Ungainly in appearance, the Supermarine ‘Sea Otter’ was based on the earlier Supermarine ‘Walrus’ amphibian. Some 292 ‘Sea Otters’ were built between 1942 and 1945. The RAF and RN Fleet Air Arm used them as a reconnaissance and ASR aircraft. Denmark, Egypt, France and the Netherlands also ordered them.
The ‘Sea Otter’ retained the biplane configuration of the ‘Walrus’ but used a more powerful 855 hp Bristol Mercury engine, with a tractor prop, offering a cruising speed of 130 knots and a normal range of 600 nm with a crew of 3 or 4. These amphibians played an important role in search and rescue and reconnaissance work during WWII and beyond. They performed well during their term with the RAN and were eventually replaced by the Bristol Sycamore helicopter.
The RAN acquired three Supermarine ‘Sea Otters’ from the Royal Navy FAA. They were attached to 723 Squadron from 1948 to 1953, serving variously at Nowra and at sea on the carrier HMAS Sydney. According to ADF Serials these aircraft were JN-200, RD-914 and RD-917. When struck off RAN records RD-914 was sold and scrapped; RD-917 was returned to the RN; and in 1954 JN-200 was sold to a Sydney-based company.
Following conversion to the civil resister at Bankstown ‘Sea Otter’ JN-200 was refurbished and given the call sign VH-BQI. Unfortunately, during trials on Lake Macquarie the aircraft hit a submerged stump and was holed – but managed to reach RAAF Rathmines ramp. Although repaired, it remained grounded at Rathmines for several years until ordered off the base. Eventually it was moved to a farm, at nearby Awaba, where it was exposed to the elements and soon deteriorated.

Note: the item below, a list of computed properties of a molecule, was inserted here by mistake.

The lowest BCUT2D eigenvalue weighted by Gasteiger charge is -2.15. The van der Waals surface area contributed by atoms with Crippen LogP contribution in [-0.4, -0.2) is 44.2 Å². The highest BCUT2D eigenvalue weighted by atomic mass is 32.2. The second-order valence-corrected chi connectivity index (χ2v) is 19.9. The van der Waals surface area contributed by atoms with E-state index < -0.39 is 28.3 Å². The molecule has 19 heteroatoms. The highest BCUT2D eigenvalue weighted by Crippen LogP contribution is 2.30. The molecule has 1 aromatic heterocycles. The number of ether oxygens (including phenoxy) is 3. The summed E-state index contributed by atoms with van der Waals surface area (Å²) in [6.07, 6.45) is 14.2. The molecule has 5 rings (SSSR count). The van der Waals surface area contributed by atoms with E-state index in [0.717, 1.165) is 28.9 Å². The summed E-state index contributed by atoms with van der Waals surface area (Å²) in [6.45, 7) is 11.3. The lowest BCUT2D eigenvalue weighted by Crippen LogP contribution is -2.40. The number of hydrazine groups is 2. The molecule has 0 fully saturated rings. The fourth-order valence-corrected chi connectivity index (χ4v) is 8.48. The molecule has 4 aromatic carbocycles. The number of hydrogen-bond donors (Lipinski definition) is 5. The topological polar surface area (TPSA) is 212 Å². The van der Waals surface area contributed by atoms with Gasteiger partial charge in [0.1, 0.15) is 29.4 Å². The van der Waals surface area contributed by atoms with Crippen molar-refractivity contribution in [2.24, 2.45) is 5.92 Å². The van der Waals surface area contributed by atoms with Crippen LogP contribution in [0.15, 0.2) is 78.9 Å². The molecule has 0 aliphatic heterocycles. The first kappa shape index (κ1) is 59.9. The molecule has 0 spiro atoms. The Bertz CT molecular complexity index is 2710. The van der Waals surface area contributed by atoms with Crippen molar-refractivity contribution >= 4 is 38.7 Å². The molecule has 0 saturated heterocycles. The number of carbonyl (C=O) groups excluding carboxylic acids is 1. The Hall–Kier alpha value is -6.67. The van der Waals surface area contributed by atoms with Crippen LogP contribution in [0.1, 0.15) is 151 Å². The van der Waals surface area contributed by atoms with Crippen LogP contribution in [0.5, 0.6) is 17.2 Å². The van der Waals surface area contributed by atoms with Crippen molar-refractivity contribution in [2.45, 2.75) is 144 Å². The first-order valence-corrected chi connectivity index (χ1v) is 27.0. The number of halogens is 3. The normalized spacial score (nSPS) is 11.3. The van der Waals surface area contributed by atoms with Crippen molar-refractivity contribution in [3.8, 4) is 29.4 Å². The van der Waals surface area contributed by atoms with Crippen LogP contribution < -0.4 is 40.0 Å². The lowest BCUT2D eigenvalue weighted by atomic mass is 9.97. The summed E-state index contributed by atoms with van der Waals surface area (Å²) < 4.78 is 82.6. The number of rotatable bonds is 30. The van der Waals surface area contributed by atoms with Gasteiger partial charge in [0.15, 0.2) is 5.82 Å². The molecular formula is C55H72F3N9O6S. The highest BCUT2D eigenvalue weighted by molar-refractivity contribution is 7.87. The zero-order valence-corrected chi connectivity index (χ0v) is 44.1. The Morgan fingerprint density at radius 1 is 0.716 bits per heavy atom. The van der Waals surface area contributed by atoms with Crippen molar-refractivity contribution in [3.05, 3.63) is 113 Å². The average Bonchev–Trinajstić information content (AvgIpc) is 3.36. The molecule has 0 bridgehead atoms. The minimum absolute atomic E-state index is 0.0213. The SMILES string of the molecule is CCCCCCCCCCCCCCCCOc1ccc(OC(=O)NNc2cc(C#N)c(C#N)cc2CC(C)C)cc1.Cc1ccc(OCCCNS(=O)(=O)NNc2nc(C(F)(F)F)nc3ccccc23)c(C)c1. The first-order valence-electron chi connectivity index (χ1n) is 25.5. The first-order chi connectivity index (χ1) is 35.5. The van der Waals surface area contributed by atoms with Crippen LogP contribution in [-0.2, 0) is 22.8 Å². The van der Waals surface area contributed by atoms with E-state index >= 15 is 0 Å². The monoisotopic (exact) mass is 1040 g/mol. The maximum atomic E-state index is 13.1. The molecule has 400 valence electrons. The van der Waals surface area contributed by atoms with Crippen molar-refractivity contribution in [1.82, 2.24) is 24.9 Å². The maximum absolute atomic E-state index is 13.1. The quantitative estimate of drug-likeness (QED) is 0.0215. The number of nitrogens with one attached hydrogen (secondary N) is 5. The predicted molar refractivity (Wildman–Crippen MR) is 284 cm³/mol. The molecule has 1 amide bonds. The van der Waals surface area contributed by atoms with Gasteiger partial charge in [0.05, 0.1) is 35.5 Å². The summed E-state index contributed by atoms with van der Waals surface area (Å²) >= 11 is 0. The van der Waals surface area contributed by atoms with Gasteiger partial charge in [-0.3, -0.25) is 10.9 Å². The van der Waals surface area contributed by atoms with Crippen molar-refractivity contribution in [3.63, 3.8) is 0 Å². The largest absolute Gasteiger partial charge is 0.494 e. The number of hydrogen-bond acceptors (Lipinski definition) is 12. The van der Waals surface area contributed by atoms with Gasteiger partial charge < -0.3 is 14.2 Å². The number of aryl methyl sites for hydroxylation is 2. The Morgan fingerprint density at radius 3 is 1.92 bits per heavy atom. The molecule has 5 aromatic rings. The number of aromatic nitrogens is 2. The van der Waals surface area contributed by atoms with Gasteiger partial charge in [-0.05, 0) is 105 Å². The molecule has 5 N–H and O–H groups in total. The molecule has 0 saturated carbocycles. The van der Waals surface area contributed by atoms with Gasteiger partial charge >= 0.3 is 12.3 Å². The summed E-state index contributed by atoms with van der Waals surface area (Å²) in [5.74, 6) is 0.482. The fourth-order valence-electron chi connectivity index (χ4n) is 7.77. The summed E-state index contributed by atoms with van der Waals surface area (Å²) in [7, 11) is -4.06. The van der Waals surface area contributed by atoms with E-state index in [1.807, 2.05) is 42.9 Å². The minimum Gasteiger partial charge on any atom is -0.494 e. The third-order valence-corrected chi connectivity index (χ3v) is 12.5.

More About The Sea Otter
The Supermarine Sea Otter was a British amphibian aircraft designed and built by Supermarine; it was a longer-range development of the Walrus and was the last biplane flying boat to be designed by Supermarine; it was also the last biplane to enter service with the Royal Navy and the RAF.
The main difference between the Walrus and the Sea Otter was in the mounting of the powerplant; the Walrus had a rear-facing engine with a pusher propeller and the Sea Otter’s engine faced forward with a tractor propeller.
(Courtesy of Wikipedia)
At some point the Royal Newcastle Aero Club and several war-bird enthusiasts became aware of the ‘Sea Otter’ and were told they could have it. But the aircraft continued to remain at the farm while the search for a new home and restoration funds were found. Eventually, in 1967, when the Aero Club enthusiasts went to collect the derelict ‘Sea Otter,’ they were told that a scrap metal dealer had removed it a few days earlier.
Too late! The ‘Sea Otter’ wings were found at a lakeside dump and the engine was buried under tons of garbage. The bow and cabin section was found in a yard – already cut down to make a houseboat. Thankfully this section was rescued and for several years was housed at the Royal Newcastle Aero Club hangar. Later it was presented to the FAA Museum, at Nowra, where restoration began. However, due to the world-wide lack of ‘Sea Otter’ parts work has ceased.
In the 1950s, two ‘Sea Otter’ amphibians were purchased in the UK and shipped to Australia, for an oil exploration company in New Guinea. One was delisted and used for parts; the other sank in Port Moresby Harbour during a storm in 1952. Apparently it was not salvaged, which raises the point that should recovery be possible, then perhaps some parts could be used for restoration.
In all ‘Sea Otter’ JN 200 led a rather chequered life, but we’re glad to know her bow section is now in safe hands, at Nowra’s Fleet Air Arm Museum.
Main Photo: On its final approach the ‘Bat Man’ signals a clearance to land.
 A unique relic: the remains of JN200 on display at the FAA Museum at Nowra. Photo: FAAM
 RD914 on the tarmac at RANAS Nowra. RAN Photo.
 Exposed to the elements at Awba, Sea Otter JN200 awaits its fate. Photo: Geoff Goodall.
Above right: With hook down this Sea Otter makes a touchdown on HMAS Sydney III. Photo: George Self.